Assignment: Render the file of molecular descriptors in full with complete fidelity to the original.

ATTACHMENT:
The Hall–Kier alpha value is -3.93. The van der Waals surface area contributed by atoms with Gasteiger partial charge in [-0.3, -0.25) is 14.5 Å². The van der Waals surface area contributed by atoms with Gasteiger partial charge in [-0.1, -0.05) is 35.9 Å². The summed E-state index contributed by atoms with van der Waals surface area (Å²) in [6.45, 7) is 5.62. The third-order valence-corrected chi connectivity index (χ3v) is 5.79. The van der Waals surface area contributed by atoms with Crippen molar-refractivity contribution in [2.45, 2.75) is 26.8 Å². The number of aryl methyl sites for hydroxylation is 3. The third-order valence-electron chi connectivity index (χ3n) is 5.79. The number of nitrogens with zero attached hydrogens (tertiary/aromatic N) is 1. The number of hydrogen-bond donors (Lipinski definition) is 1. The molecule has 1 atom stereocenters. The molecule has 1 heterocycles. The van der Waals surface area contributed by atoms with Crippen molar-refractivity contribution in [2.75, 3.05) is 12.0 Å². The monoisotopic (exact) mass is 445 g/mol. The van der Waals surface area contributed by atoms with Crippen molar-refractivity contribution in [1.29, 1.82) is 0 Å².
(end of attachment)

The Hall–Kier alpha value is -3.93. The van der Waals surface area contributed by atoms with Gasteiger partial charge in [-0.3, -0.25) is 14.5 Å². The van der Waals surface area contributed by atoms with Gasteiger partial charge in [-0.1, -0.05) is 35.9 Å². The summed E-state index contributed by atoms with van der Waals surface area (Å²) in [6.45, 7) is 5.62. The third-order valence-corrected chi connectivity index (χ3v) is 5.79. The van der Waals surface area contributed by atoms with Crippen molar-refractivity contribution in [2.45, 2.75) is 26.8 Å². The number of aryl methyl sites for hydroxylation is 3. The third-order valence-electron chi connectivity index (χ3n) is 5.79. The number of nitrogens with zero attached hydrogens (tertiary/aromatic N) is 1. The number of hydrogen-bond donors (Lipinski definition) is 1. The molecule has 1 atom stereocenters. The molecule has 1 heterocycles. The van der Waals surface area contributed by atoms with Crippen molar-refractivity contribution in [2.75, 3.05) is 12.0 Å². The monoisotopic (exact) mass is 445 g/mol. The van der Waals surface area contributed by atoms with Crippen molar-refractivity contribution in [1.29, 1.82) is 0 Å².